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Global Derivatives Market Now Valued at $1.14 Quadrillion!

 July 24, 2008 01:40 PM
 


The Bank of International Settlements, which seems to be the only institution that tracks the derivatives market, has recently reported that global outstanding derivatives have reached 1.14 quadrillion dollars: $548 Trillion in listed credit derivatives plus $596 trillion in notional/OTC derivatives.

Yes, that is Quadrillion. One and 12 zeroes!

A Gold-Eagle article sheds some light on the mess:

Derivatives, as you may know, are essentially unregulated, high-risk credit bets. Unlike the earnest farmer who might employ a futures contract to hedge the price of the beans he's worked so hard to grow, many of today's institutions use futures, forwards, options, swaps, swaptions, caps, collars and floors—any kind of leverage device they can cook up—to bet the hell out of virtually anything.

[Related -Too-Big-To-Fail Q&A. Get The Facts.]

What drives derivatives, at their very roots (if you can somehow get back that far), are base assets that get leveraged to a demented degree. Martin Mayer writing for the Brookings Institute, said, "the receiver of the payments on these loans or securities has bought the securities for the duration of the swap on 95% margin, even though the law says nobody can buy securities without putting up half the price."

It takes one thousand Trillion to make a Quadrillion. And despite calls for more regulation from such mandarins of the finance world as George Soros, it seems that the value (and consequently the risk) of this ‘derivatives time-bomb' is exponentially increasing. As Bershire Hathaway's 2002 Annual Report stated:

[Related -Eurocurrency Volatility Index (EVZ) at Lowest Level Since March 2008, Diverges From VIX]

"Charlie and I are of one mind in how we feel about derivatives and the trading activities that go with them: We view them as time bombs, both for the parties that deal in them and the economic system,"

That time bomb almost went off in March 2008 with the Bear Stearns debacle. The title of an article by noted analyst Ambrose Evans-Prichard—"Fed's rescue halted a derivatives Chernobyl"—says virtually everything you need to know.

According to the article, Bear Stearns held a jaw-dropping $13.4 trillion in derivatives, which is "greater than the U.S. national income." So where did it all go? Well, this time anyway, JP Morgan was encouraged to step in to add Bear's derivatives to its own $77 trillion portfolio, giving the financial giant a grand total of $90 trillion in spooky derivatives.

Which begs the question, why didn't we just let Bear Stearns—$13 trillion in derivatives and all—go belly up? Wouldn't that have taught the nation a lesson and given Wall Street a long-deserved wake-up call? "Twenty years ago the Fed would have let Bear Stearns go bust," said credit specialist Willian Sels. "Now it is too interlinked to fail."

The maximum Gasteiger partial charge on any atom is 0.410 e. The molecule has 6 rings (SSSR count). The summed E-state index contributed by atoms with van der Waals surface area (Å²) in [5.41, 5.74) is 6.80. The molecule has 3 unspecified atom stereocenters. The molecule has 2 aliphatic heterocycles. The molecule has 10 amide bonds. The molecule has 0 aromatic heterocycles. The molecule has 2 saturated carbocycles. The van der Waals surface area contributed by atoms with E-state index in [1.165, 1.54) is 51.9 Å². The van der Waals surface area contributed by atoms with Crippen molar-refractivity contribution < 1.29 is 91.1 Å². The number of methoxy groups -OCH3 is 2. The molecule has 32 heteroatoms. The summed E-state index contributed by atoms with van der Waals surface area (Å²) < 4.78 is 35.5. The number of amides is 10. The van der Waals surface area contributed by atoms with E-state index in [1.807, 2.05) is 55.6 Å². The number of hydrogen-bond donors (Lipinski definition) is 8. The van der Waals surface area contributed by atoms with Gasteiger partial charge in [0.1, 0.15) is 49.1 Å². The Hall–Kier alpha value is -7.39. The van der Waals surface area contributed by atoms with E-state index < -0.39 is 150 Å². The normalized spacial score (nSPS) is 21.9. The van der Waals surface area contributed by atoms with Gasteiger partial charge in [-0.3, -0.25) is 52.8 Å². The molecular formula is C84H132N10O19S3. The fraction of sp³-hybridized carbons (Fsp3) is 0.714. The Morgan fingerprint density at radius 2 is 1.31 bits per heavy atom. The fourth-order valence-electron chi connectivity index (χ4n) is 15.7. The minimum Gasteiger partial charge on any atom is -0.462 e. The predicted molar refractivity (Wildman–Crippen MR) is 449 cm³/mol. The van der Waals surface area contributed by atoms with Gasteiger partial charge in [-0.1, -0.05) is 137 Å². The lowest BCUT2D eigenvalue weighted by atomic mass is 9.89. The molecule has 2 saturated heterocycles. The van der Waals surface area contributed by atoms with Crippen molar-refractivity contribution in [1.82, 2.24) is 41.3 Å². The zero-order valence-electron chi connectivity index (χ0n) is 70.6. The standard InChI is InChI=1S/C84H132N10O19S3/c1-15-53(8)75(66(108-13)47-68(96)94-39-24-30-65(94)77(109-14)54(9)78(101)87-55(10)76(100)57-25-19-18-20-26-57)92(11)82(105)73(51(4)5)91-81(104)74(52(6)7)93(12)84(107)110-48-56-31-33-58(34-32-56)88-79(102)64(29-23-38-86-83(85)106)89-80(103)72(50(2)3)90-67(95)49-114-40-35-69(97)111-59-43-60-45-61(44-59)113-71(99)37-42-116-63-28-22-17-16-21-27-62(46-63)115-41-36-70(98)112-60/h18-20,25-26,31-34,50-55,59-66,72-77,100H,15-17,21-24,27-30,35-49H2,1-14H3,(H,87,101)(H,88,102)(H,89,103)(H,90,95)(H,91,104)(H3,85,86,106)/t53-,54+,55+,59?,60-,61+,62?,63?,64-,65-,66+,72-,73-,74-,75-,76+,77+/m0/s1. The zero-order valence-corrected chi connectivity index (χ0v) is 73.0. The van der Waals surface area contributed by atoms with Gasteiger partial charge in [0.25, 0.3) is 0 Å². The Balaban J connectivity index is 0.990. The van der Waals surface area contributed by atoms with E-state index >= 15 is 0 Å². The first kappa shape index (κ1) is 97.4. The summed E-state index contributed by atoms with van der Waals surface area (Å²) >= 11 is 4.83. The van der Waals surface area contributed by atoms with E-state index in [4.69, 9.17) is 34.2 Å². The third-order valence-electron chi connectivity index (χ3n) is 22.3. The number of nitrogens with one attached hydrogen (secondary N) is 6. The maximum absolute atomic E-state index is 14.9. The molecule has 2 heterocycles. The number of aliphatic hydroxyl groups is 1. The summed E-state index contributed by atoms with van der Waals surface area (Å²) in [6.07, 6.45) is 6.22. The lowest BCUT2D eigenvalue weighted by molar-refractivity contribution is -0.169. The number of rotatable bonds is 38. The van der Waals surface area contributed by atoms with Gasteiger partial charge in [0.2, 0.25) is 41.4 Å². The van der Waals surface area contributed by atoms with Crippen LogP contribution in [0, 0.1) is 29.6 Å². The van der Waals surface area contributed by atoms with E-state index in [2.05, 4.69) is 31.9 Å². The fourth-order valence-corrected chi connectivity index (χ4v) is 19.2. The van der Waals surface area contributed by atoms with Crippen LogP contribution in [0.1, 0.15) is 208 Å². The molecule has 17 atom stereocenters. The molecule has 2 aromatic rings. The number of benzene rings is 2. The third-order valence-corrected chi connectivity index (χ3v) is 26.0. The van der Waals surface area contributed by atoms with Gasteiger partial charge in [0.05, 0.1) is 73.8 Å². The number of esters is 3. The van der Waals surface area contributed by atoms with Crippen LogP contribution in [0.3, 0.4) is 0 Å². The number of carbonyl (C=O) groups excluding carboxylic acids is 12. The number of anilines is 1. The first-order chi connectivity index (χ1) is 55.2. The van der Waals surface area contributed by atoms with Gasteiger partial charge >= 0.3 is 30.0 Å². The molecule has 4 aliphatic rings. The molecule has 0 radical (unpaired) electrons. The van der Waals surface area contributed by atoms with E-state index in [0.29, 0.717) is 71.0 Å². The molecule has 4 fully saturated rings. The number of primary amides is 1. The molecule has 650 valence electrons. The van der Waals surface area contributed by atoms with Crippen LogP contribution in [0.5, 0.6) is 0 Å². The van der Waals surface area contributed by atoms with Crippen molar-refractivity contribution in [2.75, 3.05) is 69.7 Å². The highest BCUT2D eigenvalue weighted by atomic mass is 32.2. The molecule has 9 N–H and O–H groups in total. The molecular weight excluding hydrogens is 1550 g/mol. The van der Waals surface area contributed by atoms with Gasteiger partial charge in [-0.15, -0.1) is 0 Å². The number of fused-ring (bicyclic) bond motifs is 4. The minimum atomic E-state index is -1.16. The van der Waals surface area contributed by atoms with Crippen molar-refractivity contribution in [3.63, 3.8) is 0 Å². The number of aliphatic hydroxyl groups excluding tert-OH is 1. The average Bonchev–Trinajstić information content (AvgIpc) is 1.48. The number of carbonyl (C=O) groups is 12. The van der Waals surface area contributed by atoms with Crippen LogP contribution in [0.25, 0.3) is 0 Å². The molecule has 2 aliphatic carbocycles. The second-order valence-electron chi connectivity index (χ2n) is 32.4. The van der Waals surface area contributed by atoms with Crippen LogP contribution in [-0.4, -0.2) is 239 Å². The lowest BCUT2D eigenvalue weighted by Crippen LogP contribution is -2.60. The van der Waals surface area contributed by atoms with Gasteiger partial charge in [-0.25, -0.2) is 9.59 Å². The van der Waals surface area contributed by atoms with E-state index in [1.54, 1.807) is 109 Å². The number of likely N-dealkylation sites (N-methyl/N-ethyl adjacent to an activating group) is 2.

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(13)
 
7/24/2008 9:23:33 PM
Quadrillion Errata by DJ
A Quadrillion has 15 zero's not 12
Rating: (6) (0)
7/25/2008 12:18:49 AM
Quadrillion by Don
it has 15 zeros!
Rating: (0) (0)
7/25/2008 12:19:11 AM
Quadrillion by Don
it has 15 zeros!
Rating: (0) (0)
7/28/2008 1:51:01 AM
Principal by Robert Brown
www.unifiedmarket.com
Rating: (0) (1)
7/24/2008 9:23:33 PM
Quadrillion Errata by DJ
A Quadrillion has 15 zero's not 12
Rating: (1) (0)
7/25/2008 12:18:49 AM
Quadrillion by Don
it has 15 zeros!
Rating: (0) (0)
7/25/2008 12:19:11 AM
Quadrillion by Don
it has 15 zeros!
Rating: (0) (0)
7/28/2008 1:51:01 AM
Principal by Robert Brown
www.unifiedmarket.com
Rating: (0) (0)
3/11/2009 8:49:23 AM
by Ed
....does he mean to say... 548/596 and 12 zeroes? maybe?
Rating: (0) (0)
3/11/2009 8:50:20 AM
by Ed
cuz 1 and 12 zeroes, is 1 trillion...

is English his 1st language? or 4th?
Rating: (0) (0)
3/14/2009 8:21:04 AM
Too Many Zeros by Elaine Supkis
As a currency is debased, zeros proliferate. Not only is the derivatives beast a creator of infinite zeros, the nature of our floating currency system tends to drift to zeros growing rapidly, too.  In 1907 dollars, the derivatives beast would diminish in size by about 90%.

In Zimbabwe, to buy a loaf of bread requires over 100 trillion ZD.  We have too many zeros and we now have a banking system that is ZIRP which is zero and all central banks are going to 0% while zeros are proliferating at the opposite end of the financial spectrum.  

The only way to stop this mad dynamic is to outlaw the derivatives market.
Rating: (0) (1)
3/14/2009 5:27:59 PM
by Dennis Wilson
The LAST thing we need is ANOTHER law!!

Abolition of existing rules and regulations should be the order of the day. Start by ABOLISHING the Federal Reserve and the legal tender "laws". This would ALLOW free market forms of money.
Rating: (1) (2)
3/15/2009 10:44:21 PM
The Last Thing We Need Is Another Law?!? by Ed-M
Dennis Wilson, you are sadly mistaken!  The reason why Wall Street is in so much trouble is, Congress substantially, nay, almost COMPLETELY de-regulated financial services firms (banks and investment houses), allowing them to essentially act like addicted gamblers at the Trump Casino! Or any of its competitors. Which means Wall Street became a gamblimg hall!!!! And we know how that panned out.

No, we must restore the sound regulations of the Great Depression (FDR part) and extend them across the globe! That, and ensuring that government and trade deficits balance out to zero over time.
Rating: (1) (1)

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